The opinion of the court was delivered by: THOMAS GRIESA, Senior District Judge
Appellants Special Situations Fund III, L.P., and Special
Situations Cayman Fund, LLP, appeal from a December 1, 2004 Order
by Judge Blackshear of the Bankruptcy Court approving a
settlement between the Trustee and two insurers. Appellee Kenneth
Silverman, the Chapter 7 Trustee of Suprema Specialties, Inc., et
al., moves to dismiss the appeal.
Suprema Specialties, Inc., et al., ("Suprema") was a
manufacturer of all-natural, gourmet Italian cheeses. Suprema's
stock was publicly-traded. Suprema filed for bankruptcy in early 2002 following the
discovery of a massive accounting fraud.
This accounting fraud occurred during the years 1996 to 2002.
Members of Suprema's management team and three principals of
Suprema's largest customers arranged sham transactions between
Suprema and those companies. The sham transactions were so
numerous that around $700 million, or approximately 87%, of
Suprema's sales over that time period were either fictitious or
inflated. At least one member of Suprema's management team, along
with three others, later pled guilty to criminal charges of
securities fraud and bank fraud.
Suprema filed for bankruptcy under Chapter 11 on February 24,
2002. On March 20, 2002 the Bankruptcy Court converted the case
to liquidation proceedings pursuant to Chapter 7, and appointed
Silverman as the Trustee.
Appellants are institutional investors who purchased millions
of dollars of now-worthless Suprema stock. However, Appellants
have not filed a Notice of Interest with the Bankruptcy Court.
They are not creditors of Suprema, and have not filed a Proof of
Claim with the Bankruptcy Court. Appellants are pursuing federal statutory and state common law
claims against certain of Suprema's directors, officers, and
employees. Appellants seek to hold these persons liable for the
false and misleading statements contained in Suprema's public
filings. Appellants seek more than $25 million in damages.
Appellants' claims are currently being asserted in an action in
the United States District Court for the District of New Jersey
captioned Special Situations Fund III, L.P., et al. v. Mark
Cocchiola, et al., No. 2:02 Civ. 3099. Although those claims
were dismissed by the District Court, Special Situations' appeal
is currently pending before the Third Circuit.
There is also a class action pending against certain of
Suprema's directors, officers, and employees in the United States
District Court for the District of New Jersey captioned In re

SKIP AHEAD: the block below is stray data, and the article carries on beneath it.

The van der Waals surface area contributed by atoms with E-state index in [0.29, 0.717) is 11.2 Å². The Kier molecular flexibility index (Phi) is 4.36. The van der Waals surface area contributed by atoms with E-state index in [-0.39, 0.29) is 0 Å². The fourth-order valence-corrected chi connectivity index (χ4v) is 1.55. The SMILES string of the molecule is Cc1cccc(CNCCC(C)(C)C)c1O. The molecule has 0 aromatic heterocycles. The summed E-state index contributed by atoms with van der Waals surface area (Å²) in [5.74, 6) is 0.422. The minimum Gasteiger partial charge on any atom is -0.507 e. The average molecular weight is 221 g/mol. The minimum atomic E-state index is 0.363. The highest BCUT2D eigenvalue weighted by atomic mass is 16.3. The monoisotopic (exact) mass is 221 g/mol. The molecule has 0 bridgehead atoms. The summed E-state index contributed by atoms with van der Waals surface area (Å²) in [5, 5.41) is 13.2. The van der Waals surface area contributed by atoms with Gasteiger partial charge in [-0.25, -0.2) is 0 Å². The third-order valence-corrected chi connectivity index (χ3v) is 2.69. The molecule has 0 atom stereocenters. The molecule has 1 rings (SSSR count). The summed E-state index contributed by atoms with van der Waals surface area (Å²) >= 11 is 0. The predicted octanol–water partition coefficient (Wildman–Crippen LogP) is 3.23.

Suprema Specialties, Inc., Securities Litigation, No. 02-168.
That action apparently raises similar claims as the
above-mentioned action, but it is not clear if Appellants are
members of the putative class. Like the action brought solely by
Appellants, the class action was dismissed by the District Court,
and an appeal is currently pending before the Third Circuit.
Suprema maintained three directors and officers liability
insurance policies (the "D&O Policies"). The D&O Policies covered
Suprema as the "Named Entity" as well as certain "Insured Persons", who were
officers and directors of Suprema. The first policy was an
Executive and Organization Liability Insurance Policy with
National Union Fire Insurance Co. in the amount of $7.5 million
(the "Primary Policy"). The second was an Excess Directors and
Officers Liability Insurance Policy with Royal Indemnity Company
(the "First Excess Policy") in the amount of $7.5 million in
excess of the amount covered by the Primary Policy. The third was
an Excess Insurance Policy with National Union Fire Insurance Co.
in the amount of $10 million in excess of the amount covered by
the Primary Policy and the First Excess Policy.
On January 21, 2004 the Trustee commenced ten insider adversary
proceedings in the Bankruptcy Court against insiders and officers
and directors of Suprema. Those proceedings seek to recover
damages for, among other things, breaches of fiduciary duty,
aiding and abetting breaches of fiduciary duty, waste,
mismanagement, and fraudulent conveyances.
In a letter dated April 8, 2004, National Union advised those
directors and officers that it was entitled to rescind the D&O
Policies because they were issued in reliance on materially false
and misleading representations by the insureds. National Union
specifically alleged that, in deciding to issue the policies, it
had relied on the 10Ks, 10Qs, and 8Ks filed by Suprema with the
SEC. National Union concluded that ...